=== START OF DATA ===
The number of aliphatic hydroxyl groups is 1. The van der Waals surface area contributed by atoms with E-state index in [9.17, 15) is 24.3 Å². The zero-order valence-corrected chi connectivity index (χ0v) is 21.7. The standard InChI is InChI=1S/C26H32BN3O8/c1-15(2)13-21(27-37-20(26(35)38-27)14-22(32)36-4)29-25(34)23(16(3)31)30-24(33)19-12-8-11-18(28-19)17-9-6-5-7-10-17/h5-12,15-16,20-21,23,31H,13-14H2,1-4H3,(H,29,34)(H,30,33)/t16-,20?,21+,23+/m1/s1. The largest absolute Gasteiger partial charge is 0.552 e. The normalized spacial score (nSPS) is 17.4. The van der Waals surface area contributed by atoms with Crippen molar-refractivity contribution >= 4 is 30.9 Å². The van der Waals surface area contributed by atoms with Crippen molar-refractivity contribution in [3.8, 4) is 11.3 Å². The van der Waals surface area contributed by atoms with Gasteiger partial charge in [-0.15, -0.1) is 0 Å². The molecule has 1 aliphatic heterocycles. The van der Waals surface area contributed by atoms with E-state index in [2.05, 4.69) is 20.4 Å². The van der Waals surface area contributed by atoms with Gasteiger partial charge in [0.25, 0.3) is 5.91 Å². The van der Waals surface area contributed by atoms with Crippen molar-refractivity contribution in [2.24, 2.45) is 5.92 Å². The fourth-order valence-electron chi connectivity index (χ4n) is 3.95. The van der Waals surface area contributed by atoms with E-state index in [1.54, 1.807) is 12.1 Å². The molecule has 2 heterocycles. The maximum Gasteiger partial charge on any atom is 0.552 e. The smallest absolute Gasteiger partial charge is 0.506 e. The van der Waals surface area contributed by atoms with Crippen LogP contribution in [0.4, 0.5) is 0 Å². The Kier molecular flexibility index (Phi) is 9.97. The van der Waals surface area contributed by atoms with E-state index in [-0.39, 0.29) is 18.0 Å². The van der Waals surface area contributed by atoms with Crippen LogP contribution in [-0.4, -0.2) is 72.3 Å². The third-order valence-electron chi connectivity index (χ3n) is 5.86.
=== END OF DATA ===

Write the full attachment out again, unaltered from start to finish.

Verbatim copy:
The number of aliphatic hydroxyl groups is 1. The van der Waals surface area contributed by atoms with E-state index in [9.17, 15) is 24.3 Å². The zero-order valence-corrected chi connectivity index (χ0v) is 21.7. The standard InChI is InChI=1S/C26H32BN3O8/c1-15(2)13-21(27-37-20(26(35)38-27)14-22(32)36-4)29-25(34)23(16(3)31)30-24(33)19-12-8-11-18(28-19)17-9-6-5-7-10-17/h5-12,15-16,20-21,23,31H,13-14H2,1-4H3,(H,29,34)(H,30,33)/t16-,20?,21+,23+/m1/s1. The largest absolute Gasteiger partial charge is 0.552 e. The normalized spacial score (nSPS) is 17.4. The van der Waals surface area contributed by atoms with Crippen molar-refractivity contribution >= 4 is 30.9 Å². The van der Waals surface area contributed by atoms with Crippen molar-refractivity contribution in [3.8, 4) is 11.3 Å². The van der Waals surface area contributed by atoms with Gasteiger partial charge in [-0.15, -0.1) is 0 Å². The molecule has 1 aliphatic heterocycles. The van der Waals surface area contributed by atoms with E-state index in [2.05, 4.69) is 20.4 Å². The van der Waals surface area contributed by atoms with Gasteiger partial charge in [0.25, 0.3) is 5.91 Å². The van der Waals surface area contributed by atoms with Crippen molar-refractivity contribution in [2.24, 2.45) is 5.92 Å². The fourth-order valence-electron chi connectivity index (χ4n) is 3.95. The van der Waals surface area contributed by atoms with E-state index in [1.54, 1.807) is 12.1 Å². The molecule has 2 heterocycles. The maximum Gasteiger partial charge on any atom is 0.552 e. The smallest absolute Gasteiger partial charge is 0.506 e. The van der Waals surface area contributed by atoms with Crippen LogP contribution in [0.4, 0.5) is 0 Å². The Kier molecular flexibility index (Phi) is 9.97. The van der Waals surface area contributed by atoms with E-state index in [-0.39, 0.29) is 18.0 Å². The van der Waals surface area contributed by atoms with Crippen LogP contribution in [-0.4, -0.2) is 72.3 Å². The third-order valence-electron chi connectivity index (χ3n) is 5.86.